Lingafelter’s Return Provides Boost For WVU Front Line

Lingafelter’s Return Provides Boost For WVU Front Line

MORGANTOWN, W. Va. – There was very little good to come out of West Virginia’s opening game loss to Virginia Tech in Landover, Maryland. However, as it turned out, one of the best things came out of what seemed to be one of the worst moments.

Grant Lingafelter had played a lot of football in his four previous seasons. Now he was a redshirt senior and ready to be mainstay at guard on the offensive line, but before he could get through that first game, Lingafelter found himself on the ground, wondering if his season had ended just as it was getting started.

“Everything goes through your head,” Lingafelter said as he took time off from preparing for Saturday’s noon Homecoming meeting with 4-1 Texas Tech. “First game, big game, had a lot of friends and family there. It was frustrating. I’m just glad it wasn’t as bad as I thought it was.”

Such a journey into the unknown has you worrying about serious injuries and surgery, so much so when Lingafelter was told it would probably only take him a month or so to come back, he was relieved.

“I was very happy to hear it would only be four games,” Lingafelter said. “The first thing that went though my head was just don’t be out for the year. It’s definitely scary. I’ve been here five years, played a lot of ball and was lucky enough to avoid injury.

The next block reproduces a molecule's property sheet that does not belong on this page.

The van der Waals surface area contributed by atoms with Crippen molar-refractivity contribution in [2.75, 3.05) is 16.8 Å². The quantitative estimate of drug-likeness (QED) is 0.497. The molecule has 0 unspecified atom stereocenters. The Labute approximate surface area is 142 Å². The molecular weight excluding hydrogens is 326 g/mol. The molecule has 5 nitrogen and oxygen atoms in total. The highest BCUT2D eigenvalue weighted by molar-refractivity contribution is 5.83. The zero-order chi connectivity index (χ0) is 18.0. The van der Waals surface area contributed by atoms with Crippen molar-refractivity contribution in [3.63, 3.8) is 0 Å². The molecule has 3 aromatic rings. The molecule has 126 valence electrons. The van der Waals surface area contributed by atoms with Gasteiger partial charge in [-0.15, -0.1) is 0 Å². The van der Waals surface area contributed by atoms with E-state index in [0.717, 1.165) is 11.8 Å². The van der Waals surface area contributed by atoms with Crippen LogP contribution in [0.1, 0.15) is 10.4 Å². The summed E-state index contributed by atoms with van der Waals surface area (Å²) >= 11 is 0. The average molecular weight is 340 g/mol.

“But injuries are part of the game. I followed (Athlete trainer Dave Kerns’) plan, lived in the treatment room until I got back.”

It’s hard to be a football player unable to play football while suffering through long days and tough rehab. Your life changes.

“It was frustrating,” the 6-foot-6, 305-pound Ohioan said.. “Not traveling with the team for the first time in a couple of years was weird. It was different watching the game from the stands, not from the sideline. I didn’t want to stand on the sideline and chance getting rolled up on.”

And what does an offensive lineman watch when he’s sitting in the stands?

“Obviously, I’m staring at the offensive line,” Lingafelter said. “That’s what I’m interested in, watching the communication point, watching the backers getting kicked out, protection, staying on your feet.

“That’s where my eyes are, not watching where the ball goes. I wasn’t watching (Justin) Crawford run for touchdowns.”

While he was out, redshirt freshman Josh Sills was pressed into duty.

“Josh is one of my best friends here. I just had to be there for him. Josh and I both can play ball,” Lingafelter said. “It’s fun to have him here. I was supportive of him. He has to keep playing ball, step up so we can win a lot of games.”

This week’s Texas Tech game now has become crucial and developed into far tougher an assignment than was expected when the season began.

So how can the Mountaineers win against the nation’s leading offense?

“We have to finish drives,” Lingafelter said.

And what must they do to do that?

“Stay physical, stay aggressive. Follow coach’s game plan,” he said. “The coaches put us in great spots to win games so we have to execute all the way across the board and do a better job so we can get that ball across the goal line.

“We have to score more points, got to finish off drives. This is the top offense in the country. This is a key point in the season for us going forward.”